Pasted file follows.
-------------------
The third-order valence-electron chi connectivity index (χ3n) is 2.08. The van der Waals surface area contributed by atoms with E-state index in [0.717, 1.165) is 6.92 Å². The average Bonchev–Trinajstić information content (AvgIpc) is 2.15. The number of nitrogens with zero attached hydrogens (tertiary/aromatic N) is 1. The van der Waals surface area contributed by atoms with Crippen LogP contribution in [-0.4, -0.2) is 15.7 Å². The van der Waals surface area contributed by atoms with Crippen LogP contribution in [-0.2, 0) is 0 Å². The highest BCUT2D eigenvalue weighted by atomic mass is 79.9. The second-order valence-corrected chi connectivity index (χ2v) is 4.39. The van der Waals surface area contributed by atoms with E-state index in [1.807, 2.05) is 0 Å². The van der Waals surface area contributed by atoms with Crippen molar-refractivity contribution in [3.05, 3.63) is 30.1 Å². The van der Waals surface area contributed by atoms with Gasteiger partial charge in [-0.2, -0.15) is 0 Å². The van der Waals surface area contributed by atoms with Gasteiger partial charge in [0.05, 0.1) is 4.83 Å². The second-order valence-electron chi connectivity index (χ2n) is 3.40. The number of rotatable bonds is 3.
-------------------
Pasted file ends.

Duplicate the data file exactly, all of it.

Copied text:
The third-order valence-electron chi connectivity index (χ3n) is 2.08. The van der Waals surface area contributed by atoms with E-state index in [0.717, 1.165) is 6.92 Å². The average Bonchev–Trinajstić information content (AvgIpc) is 2.15. The number of nitrogens with zero attached hydrogens (tertiary/aromatic N) is 1. The van der Waals surface area contributed by atoms with Crippen LogP contribution in [-0.4, -0.2) is 15.7 Å². The van der Waals surface area contributed by atoms with Crippen LogP contribution in [-0.2, 0) is 0 Å². The highest BCUT2D eigenvalue weighted by atomic mass is 79.9. The second-order valence-corrected chi connectivity index (χ2v) is 4.39. The van der Waals surface area contributed by atoms with E-state index in [1.807, 2.05) is 0 Å². The van der Waals surface area contributed by atoms with Crippen molar-refractivity contribution in [3.05, 3.63) is 30.1 Å². The van der Waals surface area contributed by atoms with Gasteiger partial charge in [-0.2, -0.15) is 0 Å². The van der Waals surface area contributed by atoms with Gasteiger partial charge in [0.05, 0.1) is 4.83 Å². The second-order valence-electron chi connectivity index (χ2n) is 3.40. The number of rotatable bonds is 3.